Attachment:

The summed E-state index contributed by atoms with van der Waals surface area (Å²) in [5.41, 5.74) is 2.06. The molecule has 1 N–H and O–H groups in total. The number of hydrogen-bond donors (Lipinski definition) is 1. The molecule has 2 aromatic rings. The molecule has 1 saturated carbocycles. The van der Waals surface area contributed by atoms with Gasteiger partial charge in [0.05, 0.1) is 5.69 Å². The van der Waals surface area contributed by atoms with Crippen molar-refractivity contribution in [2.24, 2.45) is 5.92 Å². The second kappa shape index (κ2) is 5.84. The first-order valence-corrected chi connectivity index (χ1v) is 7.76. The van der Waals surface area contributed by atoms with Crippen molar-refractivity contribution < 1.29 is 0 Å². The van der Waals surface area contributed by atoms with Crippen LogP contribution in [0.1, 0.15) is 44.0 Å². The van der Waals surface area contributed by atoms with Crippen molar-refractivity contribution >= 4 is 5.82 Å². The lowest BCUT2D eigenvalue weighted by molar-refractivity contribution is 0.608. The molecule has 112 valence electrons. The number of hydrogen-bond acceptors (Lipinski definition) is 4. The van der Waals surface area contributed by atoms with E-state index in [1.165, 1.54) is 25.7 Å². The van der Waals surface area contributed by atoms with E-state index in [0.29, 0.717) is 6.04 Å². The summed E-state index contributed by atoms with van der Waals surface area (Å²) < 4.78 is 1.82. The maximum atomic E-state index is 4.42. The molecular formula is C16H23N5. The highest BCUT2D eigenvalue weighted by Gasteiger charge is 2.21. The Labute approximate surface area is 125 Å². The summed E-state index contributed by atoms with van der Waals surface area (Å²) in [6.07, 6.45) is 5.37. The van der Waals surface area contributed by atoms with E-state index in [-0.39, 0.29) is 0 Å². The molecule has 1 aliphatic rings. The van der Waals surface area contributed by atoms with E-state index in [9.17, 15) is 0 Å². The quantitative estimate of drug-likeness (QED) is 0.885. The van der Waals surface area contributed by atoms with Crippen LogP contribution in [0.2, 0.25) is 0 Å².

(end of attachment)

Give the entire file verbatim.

The summed E-state index contributed by atoms with van der Waals surface area (Å²) in [5.41, 5.74) is 2.06. The molecule has 1 N–H and O–H groups in total. The number of hydrogen-bond donors (Lipinski definition) is 1. The molecule has 2 aromatic rings. The molecule has 1 saturated carbocycles. The van der Waals surface area contributed by atoms with Gasteiger partial charge in [0.05, 0.1) is 5.69 Å². The van der Waals surface area contributed by atoms with Crippen molar-refractivity contribution in [2.24, 2.45) is 5.92 Å². The second kappa shape index (κ2) is 5.84. The first-order valence-corrected chi connectivity index (χ1v) is 7.76. The van der Waals surface area contributed by atoms with Crippen molar-refractivity contribution < 1.29 is 0 Å². The van der Waals surface area contributed by atoms with Crippen LogP contribution in [0.1, 0.15) is 44.0 Å². The van der Waals surface area contributed by atoms with Crippen molar-refractivity contribution >= 4 is 5.82 Å². The lowest BCUT2D eigenvalue weighted by molar-refractivity contribution is 0.608. The molecule has 112 valence electrons. The number of hydrogen-bond acceptors (Lipinski definition) is 4. The van der Waals surface area contributed by atoms with E-state index in [1.165, 1.54) is 25.7 Å². The van der Waals surface area contributed by atoms with E-state index in [0.29, 0.717) is 6.04 Å². The summed E-state index contributed by atoms with van der Waals surface area (Å²) < 4.78 is 1.82. The maximum atomic E-state index is 4.42. The molecular formula is C16H23N5. The highest BCUT2D eigenvalue weighted by Gasteiger charge is 2.21. The Labute approximate surface area is 125 Å². The summed E-state index contributed by atoms with van der Waals surface area (Å²) in [6.07, 6.45) is 5.37. The van der Waals surface area contributed by atoms with E-state index in [-0.39, 0.29) is 0 Å². The molecule has 1 aliphatic rings. The van der Waals surface area contributed by atoms with E-state index in [9.17, 15) is 0 Å². The quantitative estimate of drug-likeness (QED) is 0.885. The van der Waals surface area contributed by atoms with Crippen LogP contribution in [0.2, 0.25) is 0 Å².